If you deploy a site to a staging slot and then swap it into production, all instances of the new version are warmed up before being swapped into production. This eliminates downtime when you deploy a new version of your site.
By default, your deployment slots share the same resources as your production slot, and they run on the same VMs. If you run load testing on a website deployed to a staging slot, it will also impact your production website. In this case, you might want to move the staging slot to a different Web Hosting Plan using the Preview Management Portal. Don’t forget to move it back to the original Web Hosting Plan if you decide you want to swap it into production.
For more information about staged deployment, check out the article here http://azure.microsoft.com/en-us/documentation/articles/web-sites-staged-publishing/.
Your production environment uses a database
If your production environment uses one or more databases, you have to decide how to represent that in staging. Here are some options:
- Make a copy of the production database, export a backup to blob storage. Next, restore it to the server hosting the staging database. This is one way to restore the same database to multiple locations if you need to, such as both staging and development. If your staging or development environment is in a different subscription, you can copy the file from the first subscription’s storage account to a storage account under the staging or development subscription and do the restore from there.
- Do a point-in-time restore of your production database. This creates a completely new copy of the original database from that point in time. You can then resize it down if you don’t need the full performance of the production database. You specify the name of the restored database, so you can create any number of these.
This creates the new database on the same server as the original database. If you have your whole staging or development environment in a separate subscription, you probably don’t want to choose this, as the new database will end up in the same subscription as production.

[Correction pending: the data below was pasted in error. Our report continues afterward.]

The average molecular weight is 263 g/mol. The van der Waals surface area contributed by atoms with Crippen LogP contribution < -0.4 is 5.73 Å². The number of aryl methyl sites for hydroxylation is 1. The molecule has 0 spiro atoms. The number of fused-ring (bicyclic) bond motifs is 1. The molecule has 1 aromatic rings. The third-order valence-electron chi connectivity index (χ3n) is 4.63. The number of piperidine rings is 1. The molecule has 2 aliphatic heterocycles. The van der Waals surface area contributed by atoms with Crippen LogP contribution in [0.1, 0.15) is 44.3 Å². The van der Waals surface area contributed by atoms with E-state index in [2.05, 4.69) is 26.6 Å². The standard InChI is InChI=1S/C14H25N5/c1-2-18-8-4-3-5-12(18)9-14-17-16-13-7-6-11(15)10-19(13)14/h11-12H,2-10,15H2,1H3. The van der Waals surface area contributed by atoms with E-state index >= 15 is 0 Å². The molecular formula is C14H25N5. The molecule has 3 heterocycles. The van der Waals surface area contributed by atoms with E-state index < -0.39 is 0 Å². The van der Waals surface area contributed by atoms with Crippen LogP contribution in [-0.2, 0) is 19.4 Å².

- Create a new, empty database in the staging area.
- Use the SQL Azure Migration Wizard to copy specific tables from one SQL Server database to another.
One thing you have to think about is if you need to change the data in the database for staging. If you have URLs or partial paths or anything like that pointing to files in storage, for example, you may need to modify them to point to production. For example, if you have URLs to files in blob storage stored in the database, you might have to do a global replace to change all occurrences of http://mycompany.storage.com/ to http://stmycompany.storage.com. You can do this kind of global replace in a SQL script, save it, then use the script each time you recreate the staging or development version of the database.
Any services that access the database will need to be modified to point to the database in staging.
Your production environment uses Azure Storage
If your applications in production use Azure Storage, you will probably want to change the staging versions to point to a staging storage account rather than production. Hopefully you have stored those connection strings in a configuration file, and you can change the configuration file to point to the staging storage account.
If you are using Azure Diagnostics, be sure to change the connection string to point to a staging storage account, so the diagnostics do not get written to the production storage account.
Another consideration to be decided ahead of time is how you use your DNS entries. For example, if you are using cloud services, you can create a DNS entry for stmycompany.com to point to stmycompany.azurewebsites.net. If you decide to change the name of the website later, you can just change the DNS entry to point to the new staging website.
This works well with the different configurations in a cloud service, as well — you can just put in the URLs to use for staging. If you use the staging slot URLs with the GUIDs in them, you have to change the DNS entries every time you deploy a new version of the cloud service, and then wait for the DNS entries to propagate; that may not be the optimal solution. This is another reason using separate services for staging and production may work better for you than using the staging slot of one service for testing.
This article discussed several of the methods for using Azure for dev/test environments, and provided recommendations for some of the common services being used. Azure is very flexible, providing multiple ways to set up your dev/test environment, and is easily reconfigurable if you need to make modifications.